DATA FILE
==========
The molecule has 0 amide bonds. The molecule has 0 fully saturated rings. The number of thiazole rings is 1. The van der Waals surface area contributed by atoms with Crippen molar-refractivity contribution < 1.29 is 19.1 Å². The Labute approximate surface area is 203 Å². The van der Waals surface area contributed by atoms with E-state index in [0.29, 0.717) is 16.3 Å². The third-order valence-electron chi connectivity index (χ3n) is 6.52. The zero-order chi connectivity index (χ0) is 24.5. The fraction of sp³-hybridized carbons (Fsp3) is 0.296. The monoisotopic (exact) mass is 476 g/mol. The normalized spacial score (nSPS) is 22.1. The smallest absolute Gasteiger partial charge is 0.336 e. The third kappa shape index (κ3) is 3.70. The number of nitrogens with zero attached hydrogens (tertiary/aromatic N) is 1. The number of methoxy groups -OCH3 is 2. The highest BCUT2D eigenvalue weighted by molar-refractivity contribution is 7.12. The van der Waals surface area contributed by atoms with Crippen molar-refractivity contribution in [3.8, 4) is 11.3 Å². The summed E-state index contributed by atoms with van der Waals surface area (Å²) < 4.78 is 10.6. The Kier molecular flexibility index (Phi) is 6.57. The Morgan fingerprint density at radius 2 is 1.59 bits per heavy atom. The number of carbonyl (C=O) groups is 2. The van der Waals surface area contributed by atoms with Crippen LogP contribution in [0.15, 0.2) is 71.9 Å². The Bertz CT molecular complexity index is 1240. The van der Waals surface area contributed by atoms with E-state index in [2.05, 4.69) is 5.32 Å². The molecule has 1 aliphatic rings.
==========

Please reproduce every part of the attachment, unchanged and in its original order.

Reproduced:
The molecule has 0 amide bonds. The molecule has 0 fully saturated rings. The number of thiazole rings is 1. The van der Waals surface area contributed by atoms with Crippen molar-refractivity contribution < 1.29 is 19.1 Å². The Labute approximate surface area is 203 Å². The van der Waals surface area contributed by atoms with E-state index in [0.29, 0.717) is 16.3 Å². The third-order valence-electron chi connectivity index (χ3n) is 6.52. The zero-order chi connectivity index (χ0) is 24.5. The fraction of sp³-hybridized carbons (Fsp3) is 0.296. The monoisotopic (exact) mass is 476 g/mol. The normalized spacial score (nSPS) is 22.1. The smallest absolute Gasteiger partial charge is 0.336 e. The third kappa shape index (κ3) is 3.70. The number of nitrogens with zero attached hydrogens (tertiary/aromatic N) is 1. The number of methoxy groups -OCH3 is 2. The highest BCUT2D eigenvalue weighted by molar-refractivity contribution is 7.12. The van der Waals surface area contributed by atoms with Crippen molar-refractivity contribution in [3.8, 4) is 11.3 Å². The summed E-state index contributed by atoms with van der Waals surface area (Å²) < 4.78 is 10.6. The Kier molecular flexibility index (Phi) is 6.57. The Morgan fingerprint density at radius 2 is 1.59 bits per heavy atom. The number of carbonyl (C=O) groups is 2. The van der Waals surface area contributed by atoms with Crippen LogP contribution in [0.15, 0.2) is 71.9 Å². The Bertz CT molecular complexity index is 1240. The van der Waals surface area contributed by atoms with E-state index in [2.05, 4.69) is 5.32 Å². The molecule has 1 aliphatic rings.